O Captain! My Captain our fearful trip is done,
The ship has weathered every rack, the prize we sought is won,
The port is near, the bells I hear, the people all exulting.
—Walt Whitman, 1819-91
America’s best-loved poet unknowingly provided the text for both works of this remarkable program. Both composers cherry-picked from Whitman’s magnificent oeuvre and produced, at least on the surface, two very different results.
In With Music Strong, Dale Adelmann took on the huge challenge of lifting this magnificent, minimalist urban landscape off the page and demonstrated to the disappointingly small turnout that their journey through the—at times stark, bleak—cacophonic canvas would reward their attention.
The performance was mixed. Adelmann’s near-excessively clear beat kept the Buffalo Philharmonic Orchestra's musicians on track as they traversed wave after wave after wave of Lukas Foss’ relentless chord of the ninth. But the music failed to go beyond its timely delivery; we listened and observed, rather than falling under the hypnotic trance that a freer rein might have allowed.
Initially using the chorus as an orchestral colour with their seated “wah’s” was, simultaneously, a stunning surprise, transition and relief to the dozen minutes that preceded it. Then, the “whoosh” as they stood (although not quite as one) added a theatrical element to the set-up for the first choral utterance from this excellent ensemble.
From there forward, the work recaptured our interest as Whitman’s lines were treated in so many compelling ways. “Sounds of the city and sounds out of the city,” was the thematic “payoff” for the ostinato mania of the opening. Book-ending the women around the men (rather than the more traditional seating) allowed the “s’s” to swirl in fantastic stereo throughout Kleinhans Music Hall. The effect was unforgettable.
Still, this dense, complex score is better than we heard. The brass were called upon to improvise at certain times; Adelmann chose to stand still, letting them bleat away. But the tension collapsed as he failed to “play it with them” using a clenched hand rather than an equally free arm to inspire their creativity and provide plenty of warning for freedom’s end. Instead of frenzied ideas, we received confusion and not a couple of squeals that, more appropriately belonged in a dance band solo.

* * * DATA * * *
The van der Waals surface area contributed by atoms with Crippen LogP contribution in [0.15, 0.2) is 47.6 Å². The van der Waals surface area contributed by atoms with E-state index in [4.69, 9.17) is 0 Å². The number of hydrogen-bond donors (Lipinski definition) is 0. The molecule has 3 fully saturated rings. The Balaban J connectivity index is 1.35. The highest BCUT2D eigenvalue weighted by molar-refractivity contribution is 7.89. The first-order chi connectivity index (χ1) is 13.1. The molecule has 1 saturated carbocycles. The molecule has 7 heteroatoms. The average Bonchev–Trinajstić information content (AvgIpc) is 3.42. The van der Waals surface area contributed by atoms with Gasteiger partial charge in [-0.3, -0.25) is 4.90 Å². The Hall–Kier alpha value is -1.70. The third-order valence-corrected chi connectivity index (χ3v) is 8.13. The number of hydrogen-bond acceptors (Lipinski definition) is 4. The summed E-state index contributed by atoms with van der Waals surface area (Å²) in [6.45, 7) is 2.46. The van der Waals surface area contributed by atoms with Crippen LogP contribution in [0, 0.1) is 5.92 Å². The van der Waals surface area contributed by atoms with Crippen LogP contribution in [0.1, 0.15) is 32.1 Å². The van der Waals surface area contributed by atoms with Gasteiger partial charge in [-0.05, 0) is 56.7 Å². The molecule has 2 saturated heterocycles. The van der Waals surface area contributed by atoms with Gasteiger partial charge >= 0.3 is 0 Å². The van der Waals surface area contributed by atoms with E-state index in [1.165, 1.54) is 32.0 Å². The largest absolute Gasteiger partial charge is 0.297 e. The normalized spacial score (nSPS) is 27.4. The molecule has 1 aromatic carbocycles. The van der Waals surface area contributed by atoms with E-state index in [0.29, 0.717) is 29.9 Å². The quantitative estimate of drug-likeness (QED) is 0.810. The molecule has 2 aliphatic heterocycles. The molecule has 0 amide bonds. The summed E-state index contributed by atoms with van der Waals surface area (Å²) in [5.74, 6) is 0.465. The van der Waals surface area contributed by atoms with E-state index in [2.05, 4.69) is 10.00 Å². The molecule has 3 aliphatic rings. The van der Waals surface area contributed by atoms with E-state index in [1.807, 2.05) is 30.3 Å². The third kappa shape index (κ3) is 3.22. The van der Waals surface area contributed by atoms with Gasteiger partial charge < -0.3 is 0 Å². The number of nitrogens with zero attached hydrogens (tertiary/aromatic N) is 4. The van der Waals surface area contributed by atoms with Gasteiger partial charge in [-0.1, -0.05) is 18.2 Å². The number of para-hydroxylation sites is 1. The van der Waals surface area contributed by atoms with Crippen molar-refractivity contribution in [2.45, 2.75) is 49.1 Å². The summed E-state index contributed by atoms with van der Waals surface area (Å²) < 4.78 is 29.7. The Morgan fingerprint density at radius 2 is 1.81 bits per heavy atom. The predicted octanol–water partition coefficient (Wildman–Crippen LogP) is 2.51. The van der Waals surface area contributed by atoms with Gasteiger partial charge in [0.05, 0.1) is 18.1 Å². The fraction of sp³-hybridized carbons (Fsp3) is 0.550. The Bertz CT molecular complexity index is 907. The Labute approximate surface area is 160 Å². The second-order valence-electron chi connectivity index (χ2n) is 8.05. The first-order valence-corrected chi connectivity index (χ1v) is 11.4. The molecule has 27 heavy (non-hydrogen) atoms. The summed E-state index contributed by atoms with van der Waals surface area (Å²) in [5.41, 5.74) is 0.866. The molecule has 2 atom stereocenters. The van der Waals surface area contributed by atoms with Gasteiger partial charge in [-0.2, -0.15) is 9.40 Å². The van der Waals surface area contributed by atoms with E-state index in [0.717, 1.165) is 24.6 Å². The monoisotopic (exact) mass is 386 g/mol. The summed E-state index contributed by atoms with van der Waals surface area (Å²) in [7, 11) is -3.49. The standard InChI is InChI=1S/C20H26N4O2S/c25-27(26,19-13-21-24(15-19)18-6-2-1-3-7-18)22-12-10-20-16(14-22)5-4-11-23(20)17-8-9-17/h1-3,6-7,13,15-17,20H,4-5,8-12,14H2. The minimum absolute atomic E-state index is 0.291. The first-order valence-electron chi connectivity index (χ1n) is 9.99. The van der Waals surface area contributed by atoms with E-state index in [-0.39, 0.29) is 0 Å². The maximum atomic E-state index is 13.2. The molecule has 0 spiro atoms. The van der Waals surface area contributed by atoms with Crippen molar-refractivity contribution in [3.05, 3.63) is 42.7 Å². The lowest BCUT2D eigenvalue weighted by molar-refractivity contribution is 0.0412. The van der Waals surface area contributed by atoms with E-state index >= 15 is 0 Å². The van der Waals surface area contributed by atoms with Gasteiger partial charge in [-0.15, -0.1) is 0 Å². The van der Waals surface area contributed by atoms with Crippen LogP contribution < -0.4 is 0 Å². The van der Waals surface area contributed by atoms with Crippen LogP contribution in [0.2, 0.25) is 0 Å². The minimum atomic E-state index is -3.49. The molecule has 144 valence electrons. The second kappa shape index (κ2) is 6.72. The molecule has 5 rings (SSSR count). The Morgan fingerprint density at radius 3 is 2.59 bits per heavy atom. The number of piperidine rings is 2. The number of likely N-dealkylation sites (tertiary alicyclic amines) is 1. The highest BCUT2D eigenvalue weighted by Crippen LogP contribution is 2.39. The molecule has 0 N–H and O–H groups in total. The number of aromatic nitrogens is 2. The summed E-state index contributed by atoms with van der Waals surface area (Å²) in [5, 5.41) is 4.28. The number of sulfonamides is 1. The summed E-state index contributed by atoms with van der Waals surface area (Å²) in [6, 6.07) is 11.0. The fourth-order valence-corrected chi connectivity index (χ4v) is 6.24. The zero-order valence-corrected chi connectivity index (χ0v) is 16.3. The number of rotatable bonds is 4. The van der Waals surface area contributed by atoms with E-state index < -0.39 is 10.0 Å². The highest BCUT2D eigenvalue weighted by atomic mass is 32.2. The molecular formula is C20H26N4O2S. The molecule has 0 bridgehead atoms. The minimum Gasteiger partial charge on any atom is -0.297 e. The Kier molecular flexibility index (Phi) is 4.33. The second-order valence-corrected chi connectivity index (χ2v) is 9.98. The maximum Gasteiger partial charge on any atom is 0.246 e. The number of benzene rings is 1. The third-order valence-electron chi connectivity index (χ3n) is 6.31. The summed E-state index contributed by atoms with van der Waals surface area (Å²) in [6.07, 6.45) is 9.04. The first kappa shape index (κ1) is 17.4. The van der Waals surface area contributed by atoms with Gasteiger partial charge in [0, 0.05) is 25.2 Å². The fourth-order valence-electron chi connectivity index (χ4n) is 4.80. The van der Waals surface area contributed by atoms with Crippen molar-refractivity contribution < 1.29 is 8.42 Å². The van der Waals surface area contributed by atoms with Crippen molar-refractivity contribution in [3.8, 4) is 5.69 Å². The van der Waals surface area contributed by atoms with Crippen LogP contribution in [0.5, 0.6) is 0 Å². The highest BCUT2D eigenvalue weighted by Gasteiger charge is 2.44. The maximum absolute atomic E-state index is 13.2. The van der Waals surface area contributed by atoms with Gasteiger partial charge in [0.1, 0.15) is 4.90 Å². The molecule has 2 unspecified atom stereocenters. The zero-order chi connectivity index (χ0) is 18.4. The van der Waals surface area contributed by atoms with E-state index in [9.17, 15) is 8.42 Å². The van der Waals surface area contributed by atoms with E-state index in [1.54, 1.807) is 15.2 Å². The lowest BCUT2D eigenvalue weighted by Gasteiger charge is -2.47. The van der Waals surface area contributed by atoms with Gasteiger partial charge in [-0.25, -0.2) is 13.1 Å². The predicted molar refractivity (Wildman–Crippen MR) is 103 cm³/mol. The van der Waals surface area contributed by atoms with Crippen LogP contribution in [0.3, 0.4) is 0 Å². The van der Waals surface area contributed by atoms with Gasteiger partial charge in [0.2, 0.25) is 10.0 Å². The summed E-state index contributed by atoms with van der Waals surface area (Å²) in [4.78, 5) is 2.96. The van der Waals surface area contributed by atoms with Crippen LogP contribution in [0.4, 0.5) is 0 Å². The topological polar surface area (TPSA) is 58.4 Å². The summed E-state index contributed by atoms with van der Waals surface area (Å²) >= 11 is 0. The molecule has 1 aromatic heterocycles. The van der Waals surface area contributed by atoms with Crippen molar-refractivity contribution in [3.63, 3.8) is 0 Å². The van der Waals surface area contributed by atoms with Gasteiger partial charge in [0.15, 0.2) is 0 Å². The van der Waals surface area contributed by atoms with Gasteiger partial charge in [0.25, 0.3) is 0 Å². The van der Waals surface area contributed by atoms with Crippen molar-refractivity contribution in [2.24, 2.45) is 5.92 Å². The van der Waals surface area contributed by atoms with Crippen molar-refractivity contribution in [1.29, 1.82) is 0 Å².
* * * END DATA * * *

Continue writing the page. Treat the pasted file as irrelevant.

The first tolling of the chimes (which couldn’t help but look forward to the symphony to come) also signalled the unravelling of the precarious thread that holds this score together. Once again, much more left-hand sculpturing was needed to weave all of the disparate parts together and successfully navigate through the dangerous rhythmic/tonal shoals.
As time went on, Foss added touches of multiculturalism (e.g., Asian harmonies on the xylophone) and saved some jazzy interjections for the final pages of this fantastic crafting of timeless words over a cornucopia of colour.
Following the performance, the well-loved composer took to the stage, receiving the hearty applause of audience and performers alike. It was a privilege to be among their number.
More familiar waters for both chorus and orchestra was Vaughan William’s First Symphony. In one of life’s coincidences, it was my second serving that day having tuned in earlier to the Hamilton Philharmonic’s lively reading of the London Symphony (No. 2) (cross-reference below).
Throughout this wonderful score, Adelmann displayed his chorus mastery with compelling results. Once the initial leaps to the stratosphere had passed (“Behold the sea itself”), the sopranos settled down and let the top appear rather than be pushed. The altos shone from shore to shore and balanced their colleagues well (“covered all over …”). The basses kept the few a cappella moments tonally anchored (“singing his songs,” being a memorable example), but it was the marvellous tenors who most-consistently rendered their pitch, tone and diction with care and finesse. But none of that can happen without skill and experience on the podium.
Not surprisingly, then, the highlight of this performance was the “Scherzo”—“The Waves,” where the music soared and ebbed, allowing a heady spray of art to fill the room.
The soloists were not as secure their colleagues. Baritone Brian Zunner seemed to fade as time went on. He lacked the power to rise above Vaughan William’s often thick accompaniments and—too many times for comfort—was unable to focus his pitch. Tami Petty had a more flexible approach but tended to tighten through the top rather than float.
The members of the orchestra provided competent support, but Adelmann would do well to engage these fine players more directly. Cues and phrase endings should not be reserved just for the singers; Concertmaster Charles Haupt, whose solo offerings in “The Explorers” were exquisite, peered in vain for direction and, on more than one occasion, was forced to take on the assistant conductor’s role himself.
Adelmann has such solid musical instincts and exceptional outlets for them, that he should now strive for the next level and (as Karl Ančerl once cajoled me, eyes beaming following a riveting performance of The Rite of Spring) “forget about the beat—find the music!”
Whitman’s text concluded with the same notion: “O farther, farther, farther sail!” JWR